THE BIG BUSI­NESS OF SMALL SUVS

The Advertiser - Motoring - - COVER STORY -

THE num­ber of SUVs on our roads has more than dou­bled in the past decade.

But the make-up of the SUV mar­ket has changed con­sid­er­ably over that pe­riod, as buy­ers down­sized and dis­cov­ered they could save money by delet­ing the all-wheel-drive op­tion and the big off-road tyres.

A decade ago, the home­grown Ford Ter­ri­tory seven-seater ruled the roost. Toy­ota’s tough-as-teak Prado and LandCruiser jos­tled for the mi­nor plac­ings with softer, but still off-road ca­pa­ble ri­vals such as the Subaru Forester, Nis­san-X-Trail and Toy­ota

RAV4.

Fast-for­ward 10 years and the car-like, compact and city-friendly Mazda CX-5 takes top billing, trailled by tiny tots in the form of the sta­ble­mate CX-3, Mit­subishi ASX and Honda HR-V.

Small SUVs are very much the busi­ness end of the mar­ket, with no fewer than six all-new mini-SUVs re­leased in 2015. Sales grew by more than a quar­ter as a re­sult.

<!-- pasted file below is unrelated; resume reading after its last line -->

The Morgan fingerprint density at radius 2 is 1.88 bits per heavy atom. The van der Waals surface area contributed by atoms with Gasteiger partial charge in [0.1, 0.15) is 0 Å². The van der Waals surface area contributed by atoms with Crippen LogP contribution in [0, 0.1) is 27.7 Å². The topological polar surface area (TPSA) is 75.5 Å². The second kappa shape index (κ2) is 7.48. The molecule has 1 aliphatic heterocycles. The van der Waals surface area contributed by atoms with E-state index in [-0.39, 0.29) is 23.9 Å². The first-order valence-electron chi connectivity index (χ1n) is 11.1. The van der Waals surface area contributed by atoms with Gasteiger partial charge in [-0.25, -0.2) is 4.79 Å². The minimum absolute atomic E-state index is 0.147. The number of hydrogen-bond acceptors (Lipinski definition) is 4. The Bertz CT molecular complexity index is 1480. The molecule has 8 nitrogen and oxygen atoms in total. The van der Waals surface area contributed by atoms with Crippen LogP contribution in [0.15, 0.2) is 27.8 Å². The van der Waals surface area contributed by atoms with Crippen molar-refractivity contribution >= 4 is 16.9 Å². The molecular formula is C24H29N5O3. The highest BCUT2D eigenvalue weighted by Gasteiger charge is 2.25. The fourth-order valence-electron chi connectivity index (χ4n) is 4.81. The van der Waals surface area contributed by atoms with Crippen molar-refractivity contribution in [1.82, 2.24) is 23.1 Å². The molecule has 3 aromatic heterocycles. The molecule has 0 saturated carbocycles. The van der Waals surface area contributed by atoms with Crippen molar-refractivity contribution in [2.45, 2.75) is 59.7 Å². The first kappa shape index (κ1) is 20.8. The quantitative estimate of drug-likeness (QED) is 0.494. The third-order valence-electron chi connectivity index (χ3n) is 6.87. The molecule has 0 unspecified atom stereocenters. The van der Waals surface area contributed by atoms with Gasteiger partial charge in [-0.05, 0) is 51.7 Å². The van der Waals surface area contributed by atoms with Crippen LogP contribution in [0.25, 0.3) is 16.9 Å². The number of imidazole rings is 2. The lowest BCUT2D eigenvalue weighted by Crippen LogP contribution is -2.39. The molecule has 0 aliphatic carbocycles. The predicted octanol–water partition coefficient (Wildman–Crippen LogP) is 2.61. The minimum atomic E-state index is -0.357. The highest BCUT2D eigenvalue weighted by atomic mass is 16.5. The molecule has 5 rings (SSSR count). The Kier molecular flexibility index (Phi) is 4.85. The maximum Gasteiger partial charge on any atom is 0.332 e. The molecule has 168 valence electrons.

That wasn’t the only growth area. In the last quar­ter of 2015, three ute-based heavy-duty SUVs ar­rived as more af­ford­able al­ter­na­tives to the Prado and LandCruiser, which can cost up to $85,000 and $120,000 re­spec­tively.

The Toy­ota For­tuner, Ford Ever­est and Mit­subishi Pa­jero Sport are al­ready prov­ing pop­u­lar with buy­ers who want to tow and aren’t afraid of a dirt road or two.

Pas­sen­ger cars still make up the ma­jor­ity of new ve­hi­cles bought each year. Most pun­dits be­lieve that by the end of 2017, when the last of the lo­cal sedans are gone, SUVs will rule our roads.

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